The Many Kinds of Grief

The Many Kinds of Grief

Grief can come from the loss of anything important to us—a loved one, a job, a home, a status in the community. Today many people are suffering from unresolved grief, since there are no rituals to ease these forms of grief and prohibitions against large gatherings such as funerals. An expert discusses the many forms of grief and how we can get through them.

Planetary Health

Planetary Health

The new scientific field of planetary health seeks to analyze how humans are influencing the planet, which in turn rebounds to affect humans. The field encompasses more than environmental science and ecology, and helps to explain pandemics and other illnesses, mass migration, food consumption, and other public health factors. Two experts explain.

Medical Notes: Week of October 25, 2020

Medical Notes: Week of October 25, 2020

A look at the top medical headlines for the week of October 25, 2020 including: A new study shows our diets are suffering as a result of stress from Coronavirus. Then, a study finds that when teachers are having a bad day, students pick up on it and are more likely to behave badly. And finally… eye doctors say they’re getting an influx of patients asking about eye irritation called “mask eye.”

Organ Thieves: The First Human Heart Transplant In The South

Organ Thieves: The First Human Heart Transplant In The South

In the race to perform the first human-to-human heart transplant, ethical corners were sometimes cut. An investigative journalist explains how a black man’s heart was harvested without his family’s consent for the first human heart transplant in the South, and how incidents such as this help to explain ongoing African-American distrust of medicine.

“Perfect Pitch”

The ability to "know" the musical pitch of any sound has traditionally been thought to be learnable only at a very early age through musical training. But new research shows perfect pitch is teachable to adults as well. Experts discuss the implications on all forms of learning.

Medical Notes: Week of October 18, 2020

Medical Notes: Week of October 18, 2020

A look at the top medical headlines for the week of October 18, 2020 including: The leaders of two of the nation’s leading science advisory groups are warning about what they call “Alarming political interference” in the government’s response to COVID-19. Then, one reason people oppose action on climate change is that it’s more expensive than doing nothing, at least in the short term. And finally… if you plan on having any trick or treaters this year… a word of warning about black licorice, especially if you figure on eating the leftover candy yourself.

Will We Be Ready For A Covid Vaccine?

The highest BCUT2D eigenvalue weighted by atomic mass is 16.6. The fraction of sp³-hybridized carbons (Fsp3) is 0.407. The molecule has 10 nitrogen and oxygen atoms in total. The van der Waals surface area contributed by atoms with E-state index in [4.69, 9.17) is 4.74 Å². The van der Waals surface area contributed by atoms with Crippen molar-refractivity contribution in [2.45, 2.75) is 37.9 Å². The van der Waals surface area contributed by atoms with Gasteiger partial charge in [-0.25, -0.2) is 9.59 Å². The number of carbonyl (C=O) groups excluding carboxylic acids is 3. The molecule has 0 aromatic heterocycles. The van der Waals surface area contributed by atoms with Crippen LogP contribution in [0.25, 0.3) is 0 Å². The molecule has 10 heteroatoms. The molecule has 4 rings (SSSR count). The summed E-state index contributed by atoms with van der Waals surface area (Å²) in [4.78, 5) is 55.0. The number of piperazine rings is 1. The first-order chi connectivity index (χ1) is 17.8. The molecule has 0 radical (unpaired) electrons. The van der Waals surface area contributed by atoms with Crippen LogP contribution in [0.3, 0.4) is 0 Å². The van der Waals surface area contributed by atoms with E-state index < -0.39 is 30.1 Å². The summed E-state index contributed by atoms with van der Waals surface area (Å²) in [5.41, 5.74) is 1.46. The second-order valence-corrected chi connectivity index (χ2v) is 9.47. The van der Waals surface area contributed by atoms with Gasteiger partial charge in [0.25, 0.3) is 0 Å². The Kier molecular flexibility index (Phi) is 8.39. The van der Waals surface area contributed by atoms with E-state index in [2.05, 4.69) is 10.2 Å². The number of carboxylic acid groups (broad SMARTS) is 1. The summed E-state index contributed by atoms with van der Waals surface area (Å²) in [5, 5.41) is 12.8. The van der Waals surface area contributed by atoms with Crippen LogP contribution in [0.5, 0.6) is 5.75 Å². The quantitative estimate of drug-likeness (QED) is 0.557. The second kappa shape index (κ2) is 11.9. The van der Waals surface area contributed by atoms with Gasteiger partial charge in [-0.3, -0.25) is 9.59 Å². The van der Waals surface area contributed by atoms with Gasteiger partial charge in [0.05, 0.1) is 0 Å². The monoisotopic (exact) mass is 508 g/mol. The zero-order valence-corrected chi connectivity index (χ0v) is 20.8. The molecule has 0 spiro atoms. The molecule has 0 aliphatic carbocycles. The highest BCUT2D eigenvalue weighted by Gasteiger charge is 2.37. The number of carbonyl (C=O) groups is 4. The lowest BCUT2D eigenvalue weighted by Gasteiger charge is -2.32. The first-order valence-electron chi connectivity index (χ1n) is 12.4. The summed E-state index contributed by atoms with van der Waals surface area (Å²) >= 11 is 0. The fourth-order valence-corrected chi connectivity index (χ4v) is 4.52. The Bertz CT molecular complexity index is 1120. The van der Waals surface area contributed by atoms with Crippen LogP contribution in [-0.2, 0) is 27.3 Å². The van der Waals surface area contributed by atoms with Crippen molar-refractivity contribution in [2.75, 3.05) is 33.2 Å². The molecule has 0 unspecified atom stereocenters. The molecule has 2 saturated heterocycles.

Will We Be Ready For A Covid Vaccine?

A COVID-19 vaccine is on the horizon, but while billions have been spent on its development, little has been spent on distribution and there are still many unanswered questions. Experts discuss how vaccine distribution might be carried out, how long it’s likely to take, and the steps needed to make it work.

Medical Notes: Week of October 11, 2020

Medical Notes: Week of October 11, 2020

A look at the top medical headlines for the week of October 11, 2020 including: A group of Black physicians has created a task force to vet government decisions about COVID-19 including treatments and a possible vaccine. Then, a study showing that many youths don’t understand just how strict social distancing has to be in order to work, or that restrictions are more than a short-term requirement. And finally, migraine headaches are the third most prevalent illness in the world, but exposure to the right kind of green light can make sufferers feel much better.

Food Insecurity In 2020

Food Insecurity In 2020

An estimated 35 million people were food insecure last year, and the dislocations due to COVID-19 have made it much worse now. Experts discuss the health consequences of hunger, the strategies families are using to cope with economic dislocation, and one local effort typical of new volunteer programs to feed hungry children in need.

Medical Notes: Week of October 4, 2020

Medical Notes: Week of October 4, 2020

A look at the top medical headlines for the week of October 4, 2020 including: Wearing a face mask may give people a sort of immunity to serious cases of COVID-19. Then, one more reason to save honeybees—their venom is a powerful chemotherapy agent against so-called “triple negative” breast cancer. And finally, a study finds thick thighs save lives when it comes to high blood pressure.

Obesity Bias In Medicine

Obesity Bias In Medicine

Studies show that medical professionals are as biased as the rest of us against people who are overweight, resulting in lectures, misdiagnoses, and patients who start avoiding the doctor. Experts explain the problem, results, and what might be done about it.

Medical Notes: Week of September 27, 2020

A look at the top medical headlines for the week of September 27, 2020 including: Most of what we’ve heard about delays at the postal service have had to do with the election…but delays could also keep millions of people from getting their medications. Then, a new study finds that two-thirds of the plastic waste in the United States comes from other things like electronics, consumer products and cars. And finally, if bosses want to curb fraud and unethical behavior among employees, encourage them to put up family photos at work.